Poor optics when police feel unsafe downtown
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Hey there, time traveller!
This article was published 24/09/2022 (185 days ago), so information in it may no longer be current.
The Winnipeg Chamber of Commerce will try to promote a positive vision of the city’s core at a Tuesday luncheon presentation billed as State of the Downtown. The local police union shouldn’t expect an invitation to speak.
The Winnipeg Police Association has been on a high-profile campaign to describe, in alarming terms, that downtown is unsafe. How unsafe is it? So unsafe that police officers and civilian staff feel it’s too risky to walk between police headquarters at 245 Smith St. and their personal vehicles parked a block or two away.
WPA president Moe Sabourin said his association has tracked about 100 incidents linked to parking safety since 2015, including staff members and civilian police staff being threatened and chased into the building.
“Members have been stabbed, they’ve had firearms pulled on them and (people) attempted to shoot members,” said Sabourin.
The union’s depiction that makes downtown sound more like a battleground than an urban streetscape is undercutting several pro-Winnipeg organizations. One coalition of groups that plans to spend tens of millions of dollars to implement a plan called Winnipeg’s Downtown Recovery Strategy is currently devising a marketing campaign to improve the perception of the city’s core.
The civic boosters trying to lure people back downtown after the pandemic-caused evacuation are not about to adopt the slogan “Downtown: a place where even police feel unsafe.”
Even if we suspect Sabourin’s generalization about police unease on downtown streets was perhaps exaggerated to bolster his attempt to score a good parking deal for the union members he is paid to represent — an effort that was successful on Thursday — it’s still disconcerting.
If officers and civilian staff feel it’s risky to walk downtown for a few minutes, how safe should the rest of us feel? People interested in the answer to this question might include students at downtown campuses, people who emerge onto nighttime streets after events at Canada Life Centre and the many people waiting downtown for city buses.
By training and by temperament, police officers should be better able than most other pedestrians to cope with dangerous situations. Even when they’re off-duty in street clothes and with their weapons safely stored, even when they’re targeted because they’re entering or leaving police headquarters, officers still have their skills and experience to handle encounters with people who are looking for trouble.
They know how to read the body language of suspicious pedestrians, how to de-escalate volatile situations and, as a last resort, how to use force to defend themselves and others. It’s also likely that if they need to call the nearby police headquarters for backup, help would arrive with utmost haste when the request came from a colleague.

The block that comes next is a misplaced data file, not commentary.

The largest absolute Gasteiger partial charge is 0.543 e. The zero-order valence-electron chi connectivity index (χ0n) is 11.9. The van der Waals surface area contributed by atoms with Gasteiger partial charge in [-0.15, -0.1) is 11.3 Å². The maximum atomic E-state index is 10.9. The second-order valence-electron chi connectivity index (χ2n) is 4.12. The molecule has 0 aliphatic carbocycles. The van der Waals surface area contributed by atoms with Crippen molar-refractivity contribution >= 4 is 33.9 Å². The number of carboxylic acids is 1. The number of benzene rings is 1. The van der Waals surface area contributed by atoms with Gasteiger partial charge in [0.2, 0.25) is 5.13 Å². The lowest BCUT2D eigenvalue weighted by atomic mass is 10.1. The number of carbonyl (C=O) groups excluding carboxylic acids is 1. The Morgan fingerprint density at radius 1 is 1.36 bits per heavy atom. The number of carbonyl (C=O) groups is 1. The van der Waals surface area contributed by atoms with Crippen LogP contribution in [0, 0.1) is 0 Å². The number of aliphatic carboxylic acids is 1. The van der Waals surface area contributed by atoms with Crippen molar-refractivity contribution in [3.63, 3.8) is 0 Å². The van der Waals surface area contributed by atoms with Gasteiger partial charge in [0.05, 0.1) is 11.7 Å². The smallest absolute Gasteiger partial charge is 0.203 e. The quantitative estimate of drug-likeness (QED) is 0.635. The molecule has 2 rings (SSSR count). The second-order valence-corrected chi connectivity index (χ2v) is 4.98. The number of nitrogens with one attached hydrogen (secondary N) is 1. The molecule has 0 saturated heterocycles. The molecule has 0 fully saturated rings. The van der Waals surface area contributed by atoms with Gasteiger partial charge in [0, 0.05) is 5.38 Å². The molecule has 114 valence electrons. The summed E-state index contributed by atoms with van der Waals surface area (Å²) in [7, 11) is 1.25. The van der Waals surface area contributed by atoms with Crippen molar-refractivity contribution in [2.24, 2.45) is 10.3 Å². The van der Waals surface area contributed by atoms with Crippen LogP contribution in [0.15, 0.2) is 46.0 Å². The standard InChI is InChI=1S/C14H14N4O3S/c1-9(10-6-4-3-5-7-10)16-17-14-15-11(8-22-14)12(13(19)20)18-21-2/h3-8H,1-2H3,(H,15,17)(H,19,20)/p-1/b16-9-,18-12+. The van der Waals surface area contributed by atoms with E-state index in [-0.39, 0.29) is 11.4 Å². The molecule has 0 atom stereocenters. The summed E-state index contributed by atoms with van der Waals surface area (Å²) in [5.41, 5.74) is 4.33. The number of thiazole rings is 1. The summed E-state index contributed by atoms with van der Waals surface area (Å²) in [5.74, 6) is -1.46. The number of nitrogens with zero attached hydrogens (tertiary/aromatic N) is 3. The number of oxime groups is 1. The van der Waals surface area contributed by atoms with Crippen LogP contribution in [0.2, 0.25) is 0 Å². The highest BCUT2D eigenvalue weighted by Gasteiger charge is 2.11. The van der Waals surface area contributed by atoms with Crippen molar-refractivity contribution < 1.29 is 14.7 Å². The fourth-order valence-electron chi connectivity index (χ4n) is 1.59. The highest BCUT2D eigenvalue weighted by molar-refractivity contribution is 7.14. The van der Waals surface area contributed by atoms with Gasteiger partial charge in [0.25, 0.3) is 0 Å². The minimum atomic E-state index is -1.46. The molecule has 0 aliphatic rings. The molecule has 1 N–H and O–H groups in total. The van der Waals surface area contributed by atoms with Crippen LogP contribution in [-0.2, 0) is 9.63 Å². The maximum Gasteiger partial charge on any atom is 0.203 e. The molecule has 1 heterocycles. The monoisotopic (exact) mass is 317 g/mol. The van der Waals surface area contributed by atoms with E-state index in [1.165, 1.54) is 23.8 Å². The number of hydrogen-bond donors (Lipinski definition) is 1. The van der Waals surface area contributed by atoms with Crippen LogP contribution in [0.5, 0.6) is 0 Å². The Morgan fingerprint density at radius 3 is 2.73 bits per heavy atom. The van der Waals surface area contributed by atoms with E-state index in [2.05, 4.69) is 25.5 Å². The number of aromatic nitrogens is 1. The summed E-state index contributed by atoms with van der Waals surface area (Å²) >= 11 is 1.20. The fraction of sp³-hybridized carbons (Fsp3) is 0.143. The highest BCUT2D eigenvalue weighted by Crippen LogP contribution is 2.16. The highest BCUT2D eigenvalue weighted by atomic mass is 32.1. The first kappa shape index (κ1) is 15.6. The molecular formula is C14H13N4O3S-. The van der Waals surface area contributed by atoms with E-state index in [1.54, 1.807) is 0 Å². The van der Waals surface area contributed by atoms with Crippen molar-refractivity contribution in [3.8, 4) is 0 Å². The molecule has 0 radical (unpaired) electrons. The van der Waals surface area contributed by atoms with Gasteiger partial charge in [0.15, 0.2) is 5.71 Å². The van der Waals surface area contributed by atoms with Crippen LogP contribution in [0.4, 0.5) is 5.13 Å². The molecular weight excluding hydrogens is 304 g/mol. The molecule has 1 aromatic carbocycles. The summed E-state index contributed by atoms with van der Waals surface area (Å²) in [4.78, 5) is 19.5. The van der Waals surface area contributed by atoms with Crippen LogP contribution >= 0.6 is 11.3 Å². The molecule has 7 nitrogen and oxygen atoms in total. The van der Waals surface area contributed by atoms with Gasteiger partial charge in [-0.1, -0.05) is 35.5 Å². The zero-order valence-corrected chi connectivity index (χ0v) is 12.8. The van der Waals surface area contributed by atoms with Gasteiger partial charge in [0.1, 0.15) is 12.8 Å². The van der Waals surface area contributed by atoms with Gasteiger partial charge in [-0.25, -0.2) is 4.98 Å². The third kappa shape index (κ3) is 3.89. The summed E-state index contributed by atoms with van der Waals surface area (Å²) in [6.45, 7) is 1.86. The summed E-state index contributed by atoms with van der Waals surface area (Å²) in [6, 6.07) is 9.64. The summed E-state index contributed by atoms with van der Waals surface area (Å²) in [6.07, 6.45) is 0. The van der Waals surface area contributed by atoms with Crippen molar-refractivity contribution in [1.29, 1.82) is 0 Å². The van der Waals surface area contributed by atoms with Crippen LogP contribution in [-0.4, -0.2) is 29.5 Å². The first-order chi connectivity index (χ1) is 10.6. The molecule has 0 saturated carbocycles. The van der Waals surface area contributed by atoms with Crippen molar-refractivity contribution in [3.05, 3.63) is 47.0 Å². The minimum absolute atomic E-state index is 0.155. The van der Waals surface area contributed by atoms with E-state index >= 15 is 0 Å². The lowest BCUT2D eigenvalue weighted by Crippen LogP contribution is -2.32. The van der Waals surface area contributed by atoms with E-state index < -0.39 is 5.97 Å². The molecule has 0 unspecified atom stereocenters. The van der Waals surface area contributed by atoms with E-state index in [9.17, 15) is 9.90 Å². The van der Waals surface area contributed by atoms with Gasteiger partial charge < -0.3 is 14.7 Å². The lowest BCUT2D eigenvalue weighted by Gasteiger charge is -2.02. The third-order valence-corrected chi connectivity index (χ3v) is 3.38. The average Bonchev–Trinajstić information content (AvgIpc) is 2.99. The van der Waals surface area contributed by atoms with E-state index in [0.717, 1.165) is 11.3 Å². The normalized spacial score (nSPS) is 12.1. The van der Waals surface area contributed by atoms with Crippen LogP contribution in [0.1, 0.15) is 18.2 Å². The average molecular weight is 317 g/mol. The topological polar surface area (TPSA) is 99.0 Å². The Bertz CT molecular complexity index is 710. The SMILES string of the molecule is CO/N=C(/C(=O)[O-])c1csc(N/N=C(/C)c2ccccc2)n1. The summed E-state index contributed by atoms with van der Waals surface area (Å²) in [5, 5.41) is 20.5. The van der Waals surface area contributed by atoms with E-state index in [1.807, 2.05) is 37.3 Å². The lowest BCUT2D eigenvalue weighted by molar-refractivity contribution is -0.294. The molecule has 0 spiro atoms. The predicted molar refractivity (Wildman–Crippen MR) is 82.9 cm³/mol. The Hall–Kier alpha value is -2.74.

In short, if anyone should feel safe on downtown streets, it should be police officers, even when they’re not on the job.
Unfortunately, city council agreed this week to give police exclusive use of a secured floor of the Millennium Library parkade. They can rent all 264 parking stalls on a single floor at the standard rate of $275 per space per month.
It’s a rotten deal for the public, in my opinion. Taxpayers will be on the hook for about about $95,600 of lost revenue annually, and about $200,000 of capital costs to modify the parkade floor to give exclusive card access to WPS members. Also, the public will lose access to the parking stalls that were welcome when downtown is crowded for events such as big-name concerts and Jets games.
It’s disappointing councillors didn’t try harder to help police find other ways to feel safe downtown. They could have started by exploring the solutions used by the majority of the public that manages to cope without the privileged protection of a bunker-like parkade floor.
Both the University of Winnipeg and Red River College have programs called SafeWalk, where campus security officers will escort students and staff to their personal vehicles and bus stops. While it would be peculiar for police to introduce such as program — $100,000-a-year police constables might feel it’s demeaning to request escorts from security officers who earn less and have less training — the system works well for university students.
Another option for police officers who feel it’s unsafe to leave their vehicles downtown would have been to leave their personal vehicles at home and take the bus. As an added benefit, waiting at bus shelters that have been commandeered by people who suffer from addictions and mental illness could expose the officers to social problems in a direct manner that could better inform their policing of Winnipeg streets.
After all, police should play a prominent role in making the streets safe. If they feel it’s dangerous out there, their duty is to do something about it.
Carl DeGurse is a member of the Free Press editorial board.
Senior copy editor
Carl DeGurse’s role at the Free Press is a matter of opinion. A lot of opinions.